62 thoughts on “MySQL Engines: InnoDB vs. MyISAM – A Comparison of Pros and Cons”

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  4. Hi thanks a lot for this article—
    I’m not a mysql guru 😉
    but I understand your comparison very well and know I now that InnoDB is false for my project.

    kindly regards


  5. well stating that innodb is slower is not really true it depends very much on the profile of queries and times of slow innodb are long gone.

    Id suggest looking deeper into the matter or maybe using mixed engines approach and not dismissing myisma just yet 🙂

  6. Thanks for this post. I got your link by searching in google for “InnoDB vs. MyISAM”.

    This is helpful, I have a clear understanding about these two.

  7. I will agree with Artur. myisam is slower in real life. I have experienced it on my own software. Today, you cannot build a good application with a lot of writes. 10 years ago you could get off with 90% reads and 10% writes. Today it’s more like 70% – 30%. On Facebook for example, reads are a lot more intensive. myisam locks down the whole table, which is slower in the start. With rising concurency, InnoDB will win this fight hands down.

    On the other hand, what if you get serious with your application and need of foreign keys, transactions? InnoDB is today’s choice.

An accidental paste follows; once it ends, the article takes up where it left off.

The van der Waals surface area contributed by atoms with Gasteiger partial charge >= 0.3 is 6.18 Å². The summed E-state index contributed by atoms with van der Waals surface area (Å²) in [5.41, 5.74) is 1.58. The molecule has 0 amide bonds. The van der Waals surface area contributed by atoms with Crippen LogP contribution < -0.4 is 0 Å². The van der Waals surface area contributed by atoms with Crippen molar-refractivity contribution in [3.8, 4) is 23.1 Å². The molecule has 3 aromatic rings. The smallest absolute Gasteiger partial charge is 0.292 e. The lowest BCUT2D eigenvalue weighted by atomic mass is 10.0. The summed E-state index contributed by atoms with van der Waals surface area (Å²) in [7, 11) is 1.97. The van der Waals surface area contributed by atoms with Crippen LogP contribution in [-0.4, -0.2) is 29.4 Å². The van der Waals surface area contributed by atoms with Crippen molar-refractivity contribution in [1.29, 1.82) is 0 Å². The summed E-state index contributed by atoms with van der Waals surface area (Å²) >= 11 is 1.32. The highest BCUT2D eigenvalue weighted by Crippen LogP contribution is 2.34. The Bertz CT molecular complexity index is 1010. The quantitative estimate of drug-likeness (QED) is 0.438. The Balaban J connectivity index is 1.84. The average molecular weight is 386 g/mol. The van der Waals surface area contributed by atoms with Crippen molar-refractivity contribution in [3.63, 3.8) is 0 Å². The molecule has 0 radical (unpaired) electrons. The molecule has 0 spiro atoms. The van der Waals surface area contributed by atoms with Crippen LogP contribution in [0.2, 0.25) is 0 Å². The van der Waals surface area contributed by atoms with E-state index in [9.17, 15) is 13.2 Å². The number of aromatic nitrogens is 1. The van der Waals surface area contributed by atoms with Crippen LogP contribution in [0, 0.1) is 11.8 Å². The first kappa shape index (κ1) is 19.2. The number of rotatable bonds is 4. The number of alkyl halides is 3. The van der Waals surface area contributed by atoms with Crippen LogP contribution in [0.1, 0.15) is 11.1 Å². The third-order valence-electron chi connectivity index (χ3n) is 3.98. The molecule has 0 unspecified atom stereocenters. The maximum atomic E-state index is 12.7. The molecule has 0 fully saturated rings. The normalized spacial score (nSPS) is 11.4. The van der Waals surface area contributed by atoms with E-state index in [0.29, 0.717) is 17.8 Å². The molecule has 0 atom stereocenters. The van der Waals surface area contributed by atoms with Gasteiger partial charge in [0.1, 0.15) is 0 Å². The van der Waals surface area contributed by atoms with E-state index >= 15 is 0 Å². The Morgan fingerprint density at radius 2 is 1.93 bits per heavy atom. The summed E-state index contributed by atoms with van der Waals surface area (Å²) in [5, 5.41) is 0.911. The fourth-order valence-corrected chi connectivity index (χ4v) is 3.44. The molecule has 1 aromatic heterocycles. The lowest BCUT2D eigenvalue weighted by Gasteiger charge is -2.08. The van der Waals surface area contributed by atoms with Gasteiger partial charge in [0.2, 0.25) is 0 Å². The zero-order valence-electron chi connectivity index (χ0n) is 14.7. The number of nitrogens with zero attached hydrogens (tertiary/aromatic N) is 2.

1. True. However, believe it or not, static (in the sense that the site is neither frequently updated by the administrator nor the visitor / user) content sites are still dominating. I think MyISAM can still be a viable choice for some time. It would be better for read-intensive sites with moderate traffic on limited server resources.

  8. InnoDB will soon be the default engine for new MySQL releases.

    One thing that’s not mentioend is the different way that InnoDB and MyISAM store their indexes, with InnoDB typically being faster although consuming more disk/memory space.

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  12. I get an understanding now reading this article, and dare to decide stay with MyISAM or switch to InnoDB. Applications that don’t quite depend on the data integrity and mostly just select and display the data => this is mostly what my app looks like. Thank you.

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  15. I do not understand why you are not taking a look at postgresql – it is NOT more complicated or whatever – you will see after little time, that it is actually much easier to handle. And you get a complete database with all features you will ever need, it does not leave you alone with this kind of comparisons and decisions. Try it and you will never look back, I promise!